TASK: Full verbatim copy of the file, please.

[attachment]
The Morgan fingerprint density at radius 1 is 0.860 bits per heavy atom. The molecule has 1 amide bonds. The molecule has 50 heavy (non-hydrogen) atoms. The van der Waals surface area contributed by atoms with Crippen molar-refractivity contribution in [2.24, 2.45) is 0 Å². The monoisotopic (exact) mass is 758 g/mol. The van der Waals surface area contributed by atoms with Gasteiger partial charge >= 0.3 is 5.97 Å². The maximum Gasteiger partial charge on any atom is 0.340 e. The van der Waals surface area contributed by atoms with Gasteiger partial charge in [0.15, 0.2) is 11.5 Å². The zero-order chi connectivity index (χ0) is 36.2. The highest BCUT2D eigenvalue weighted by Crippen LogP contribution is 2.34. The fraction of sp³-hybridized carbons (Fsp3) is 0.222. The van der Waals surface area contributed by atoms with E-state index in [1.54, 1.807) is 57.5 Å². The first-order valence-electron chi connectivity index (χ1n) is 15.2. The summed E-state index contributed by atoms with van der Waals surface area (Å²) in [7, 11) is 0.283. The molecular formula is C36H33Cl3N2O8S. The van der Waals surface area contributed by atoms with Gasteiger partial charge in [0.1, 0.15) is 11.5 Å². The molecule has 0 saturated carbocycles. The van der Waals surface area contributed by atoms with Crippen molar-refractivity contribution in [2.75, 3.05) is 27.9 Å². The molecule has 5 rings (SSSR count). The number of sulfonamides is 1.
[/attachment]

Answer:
The Morgan fingerprint density at radius 1 is 0.860 bits per heavy atom. The molecule has 1 amide bonds. The molecule has 50 heavy (non-hydrogen) atoms. The van der Waals surface area contributed by atoms with Crippen molar-refractivity contribution in [2.24, 2.45) is 0 Å². The monoisotopic (exact) mass is 758 g/mol. The van der Waals surface area contributed by atoms with Gasteiger partial charge >= 0.3 is 5.97 Å². The maximum Gasteiger partial charge on any atom is 0.340 e. The van der Waals surface area contributed by atoms with Gasteiger partial charge in [0.15, 0.2) is 11.5 Å². The zero-order chi connectivity index (χ0) is 36.2. The highest BCUT2D eigenvalue weighted by Crippen LogP contribution is 2.34. The fraction of sp³-hybridized carbons (Fsp3) is 0.222. The van der Waals surface area contributed by atoms with E-state index in [1.54, 1.807) is 57.5 Å². The first-order valence-electron chi connectivity index (χ1n) is 15.2. The summed E-state index contributed by atoms with van der Waals surface area (Å²) in [7, 11) is 0.283. The molecular formula is C36H33Cl3N2O8S. The van der Waals surface area contributed by atoms with Gasteiger partial charge in [0.1, 0.15) is 11.5 Å². The molecule has 0 saturated carbocycles. The van der Waals surface area contributed by atoms with Crippen molar-refractivity contribution in [2.75, 3.05) is 27.9 Å². The molecule has 5 rings (SSSR count). The number of sulfonamides is 1.